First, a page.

The purpose of this study was to explore the perceptions of students of color at an urban commuter university as they relate to the constructs utilized within the engagement literature and to the noncognitive student characteristics literature. Data were collected using the following instruments: William Sedlacek's Noncognitive Questionnaire (NCQ), items from the Beginning College Student Survey of Engagement (BCSSE), items from the National Survey of Student Engagement (NSSE), and individual and small group interviews. The key findings of this study revealed that noncognitive characteristics assisted students in (a) internalizing messages, (b) understanding systemic processes, and (c) identifying motivating factors. These findings underscore the importance of moving away from a monolithic understanding of engagement to a more complex consideration of the ways in which students interact with the campus environment. Furthermore, this study showed the importance of providing incoming students with the opportunity to build on noncognitive personal skills, experiences, and characteristics—assets that are not measured by traditional college entrance requirements such as high school grades or standardized test scores and that often have not been seen as being directly related to academic success. This can be accomplished through the development of curricular and co-curricular experiences that include comprehensive programs and activities as they pertain to internalizing key messages, determining motivators, and understanding systemic processes.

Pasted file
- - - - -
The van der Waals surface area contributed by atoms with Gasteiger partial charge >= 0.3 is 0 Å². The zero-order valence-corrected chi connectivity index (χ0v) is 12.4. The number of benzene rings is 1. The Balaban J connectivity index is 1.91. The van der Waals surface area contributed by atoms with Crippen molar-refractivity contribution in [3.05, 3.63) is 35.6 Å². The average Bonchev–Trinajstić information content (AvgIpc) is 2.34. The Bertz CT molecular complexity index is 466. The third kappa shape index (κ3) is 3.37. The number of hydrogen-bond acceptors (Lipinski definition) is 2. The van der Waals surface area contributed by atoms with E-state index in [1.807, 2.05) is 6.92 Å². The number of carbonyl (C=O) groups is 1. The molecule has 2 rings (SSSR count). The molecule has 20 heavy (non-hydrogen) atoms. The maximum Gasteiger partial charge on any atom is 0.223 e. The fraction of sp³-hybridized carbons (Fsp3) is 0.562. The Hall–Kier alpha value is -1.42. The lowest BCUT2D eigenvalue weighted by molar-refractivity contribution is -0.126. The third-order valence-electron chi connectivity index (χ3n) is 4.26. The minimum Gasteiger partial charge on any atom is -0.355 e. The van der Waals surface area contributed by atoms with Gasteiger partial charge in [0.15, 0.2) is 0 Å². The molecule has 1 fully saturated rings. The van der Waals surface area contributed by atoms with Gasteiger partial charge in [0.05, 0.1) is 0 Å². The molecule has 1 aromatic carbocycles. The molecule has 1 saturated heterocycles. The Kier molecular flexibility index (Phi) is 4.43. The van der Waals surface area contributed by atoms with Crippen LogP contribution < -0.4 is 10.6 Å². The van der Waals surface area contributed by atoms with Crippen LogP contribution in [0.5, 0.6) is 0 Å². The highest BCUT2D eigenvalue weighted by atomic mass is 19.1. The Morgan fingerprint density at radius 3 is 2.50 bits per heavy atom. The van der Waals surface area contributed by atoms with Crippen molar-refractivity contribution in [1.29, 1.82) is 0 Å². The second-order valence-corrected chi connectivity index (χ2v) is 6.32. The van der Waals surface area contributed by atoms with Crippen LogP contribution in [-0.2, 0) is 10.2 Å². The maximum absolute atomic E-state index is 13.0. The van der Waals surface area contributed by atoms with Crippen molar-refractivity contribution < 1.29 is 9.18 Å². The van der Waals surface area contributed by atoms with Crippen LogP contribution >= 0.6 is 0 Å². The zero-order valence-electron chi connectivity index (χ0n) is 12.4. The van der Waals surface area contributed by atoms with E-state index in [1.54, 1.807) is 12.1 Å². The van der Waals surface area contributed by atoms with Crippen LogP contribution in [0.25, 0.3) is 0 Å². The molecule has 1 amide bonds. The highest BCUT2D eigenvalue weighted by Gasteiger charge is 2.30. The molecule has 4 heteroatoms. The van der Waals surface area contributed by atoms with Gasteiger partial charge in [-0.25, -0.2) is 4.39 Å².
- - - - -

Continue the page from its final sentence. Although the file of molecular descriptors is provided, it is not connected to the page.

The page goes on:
|Advisor:||Fujimoto, Maria Oropeza|
|School:||California State University, Fullerton|
|School Location:||United States -- California|
|Source:||DAI-A 76/09(E), Dissertation Abstracts International|
|Subjects:||Community college education, School administration, Higher education|
|Keywords:||First Year Experience, Noncognitive Characteristics, Student Engagement, Student Success, Student Transition, Under Represented Students|
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